https://www.youtube.com/watch?v=xhmMKwl3KeE 

https://www.youtube.com/watch?v=vmA2oQmr4wQ 

Posts 4753
David Paul | Forum Activity | Replied: Tue, Oct 17 2017 11:09 PM

Hebrew is infinitely more important, mainly because there is so much prophecy locked into the Hebrew language that doesn't translate. There is prophecy in Greek as well, but it isn't as obscure and, because it is much more on the surface, it is generally easier to access with some basic skills in Greek. That said, Greek prophecy is only comprehensible is its subsequent relation to Hebrew prophecy, so we're back to the primacy of Hebrew.

Also, I don't agree that Greek is easier than Hebrew. I got further on my own in Greek, but after two classes of Hebrew, it was pretty much all downhill. The syntax of Hebrew is FAR, FAR more like English than Greek. Check out the LGNT and check out the numbering of the English RI to see what I mean.

Posts 4
christopher Adam | Forum Activity | Replied: Fri, Oct 20 2017 10:41 AM

Thank you for the interesting insight and the links. I really appreciate it. 

Posts 4
christopher Adam | Forum Activity | Replied: Fri, Oct 20 2017 10:41 AM

right. I think from what Ive been hearing this is the general consensus. Very good points. Im going to focus on the Hebrew scriptures. 

Posts 2375
David Ames | Forum Activity | Replied: Sat, Oct 21 2017 4:42 AM

Gao Lu:

On the other hand, if you study Greek, you have the LXX, which means you can read it all, including the OT from a later Hebrew perspective.

I may be wrong but my studies show that The LXX was first translated from the Hebrew in 285 BC
And that the Jews finally settled on an OFFICIAL wording of their Scriptures in 150 AD
So would not learning the Greek allow one to study from an earlier prospective?

But the Hebrew that they translated may have had some of the Pre Babylonian Exile readings. And look out for Exodus 36 through 40 – different order of the text and seems to have more details.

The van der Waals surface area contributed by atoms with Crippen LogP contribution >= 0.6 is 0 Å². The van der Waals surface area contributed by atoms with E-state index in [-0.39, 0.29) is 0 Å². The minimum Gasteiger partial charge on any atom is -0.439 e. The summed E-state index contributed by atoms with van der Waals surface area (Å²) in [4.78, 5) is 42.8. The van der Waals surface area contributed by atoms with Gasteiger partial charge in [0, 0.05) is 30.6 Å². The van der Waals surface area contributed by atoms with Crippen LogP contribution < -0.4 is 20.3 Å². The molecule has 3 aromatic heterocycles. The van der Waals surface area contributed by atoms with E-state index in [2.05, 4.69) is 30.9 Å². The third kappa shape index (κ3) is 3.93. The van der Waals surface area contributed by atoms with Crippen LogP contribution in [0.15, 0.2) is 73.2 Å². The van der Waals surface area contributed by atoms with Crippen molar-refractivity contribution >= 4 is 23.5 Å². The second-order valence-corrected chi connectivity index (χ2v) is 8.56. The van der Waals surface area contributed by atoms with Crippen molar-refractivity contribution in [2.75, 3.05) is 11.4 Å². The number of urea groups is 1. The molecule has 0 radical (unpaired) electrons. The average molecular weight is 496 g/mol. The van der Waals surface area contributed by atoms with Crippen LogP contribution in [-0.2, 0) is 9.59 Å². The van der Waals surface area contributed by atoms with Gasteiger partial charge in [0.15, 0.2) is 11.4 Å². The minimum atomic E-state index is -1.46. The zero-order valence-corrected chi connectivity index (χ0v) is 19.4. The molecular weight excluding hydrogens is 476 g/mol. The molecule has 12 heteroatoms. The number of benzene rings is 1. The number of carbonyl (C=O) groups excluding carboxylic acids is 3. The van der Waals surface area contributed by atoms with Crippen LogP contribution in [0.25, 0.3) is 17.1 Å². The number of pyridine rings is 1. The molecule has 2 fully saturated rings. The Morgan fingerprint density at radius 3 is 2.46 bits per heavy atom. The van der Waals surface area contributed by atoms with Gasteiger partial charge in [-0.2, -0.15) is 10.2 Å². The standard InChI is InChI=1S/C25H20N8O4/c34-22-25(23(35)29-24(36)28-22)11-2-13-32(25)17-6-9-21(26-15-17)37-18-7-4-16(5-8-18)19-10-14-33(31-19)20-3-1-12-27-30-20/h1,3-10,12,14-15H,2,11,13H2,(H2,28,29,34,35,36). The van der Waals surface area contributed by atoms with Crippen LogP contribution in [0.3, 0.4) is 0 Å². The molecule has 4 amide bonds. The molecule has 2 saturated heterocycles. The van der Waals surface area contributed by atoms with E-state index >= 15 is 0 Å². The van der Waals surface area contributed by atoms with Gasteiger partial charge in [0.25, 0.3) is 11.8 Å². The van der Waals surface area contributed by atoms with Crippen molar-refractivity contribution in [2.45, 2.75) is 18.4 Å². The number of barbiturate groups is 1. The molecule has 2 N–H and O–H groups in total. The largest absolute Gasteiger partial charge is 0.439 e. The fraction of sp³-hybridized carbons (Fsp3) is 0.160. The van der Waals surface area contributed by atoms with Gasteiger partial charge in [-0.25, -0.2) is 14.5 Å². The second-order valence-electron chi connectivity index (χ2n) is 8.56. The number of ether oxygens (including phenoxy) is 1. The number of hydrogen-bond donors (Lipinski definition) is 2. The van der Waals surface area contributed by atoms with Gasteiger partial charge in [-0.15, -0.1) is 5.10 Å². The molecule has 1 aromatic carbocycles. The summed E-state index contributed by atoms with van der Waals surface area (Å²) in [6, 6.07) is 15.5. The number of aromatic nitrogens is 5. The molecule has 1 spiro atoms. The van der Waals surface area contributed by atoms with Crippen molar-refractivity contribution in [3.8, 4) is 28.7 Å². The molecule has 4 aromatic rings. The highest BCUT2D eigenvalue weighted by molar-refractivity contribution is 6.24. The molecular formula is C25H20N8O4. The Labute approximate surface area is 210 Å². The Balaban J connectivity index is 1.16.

David Paul:

Hebrew is infinitely more important, mainly because there is so much prophecy locked into the Hebrew language that doesn't translate.

I have no idea how well the translators of 285 BC did. In places it seems that they a very different Hebrew then what we have now.

Posts 80
Kevin Wang | Forum Activity | Replied: Sat, Oct 21 2017 9:04 AM

As you know and others have mentioned, and as I will repeat, learning both is the way to go. The interconnectedness of the Old and New Testaments are such that learning both will open up quite a bit of exegetical insight. 

However, if I were to recommend one, I would recommend Greek. 

(1) The amount of linguistic research and material available for Koine Greek is vast compared to Hebrew, such that your study of it and you in-depth word studies will be much more insightful. 
(2) The NT writers mostly quoted from the Greek OT so that your research into the intertextuality of the NT and OT will be opened up due to your proficiency with Greek
(3) There are a lot more resources and helps for getting the Greek down. Not only books, vocab guides, parsing guides, but also online resources to help you "keep your Greek." 

As Denise has said, "nailing" down any foreign language will be a task in itself. It takes years. Considering the amount of commitment needed to get the basic grammar down and the additional years to have a feel for the more complex morphological and syntactical issues, going with Greek will be better because of all the resources available to help you along your way. 

Blessings. Hope your dive into the languages will be as rewarding for you as it has been for me! 

Posts 3649
Francis | Forum Activity | Replied: Sat, Oct 21 2017 10:00 AM

I would concur with:

(1) The difficulty in feeling that one must choose although I get your dilemma. Both languages are important in their own right.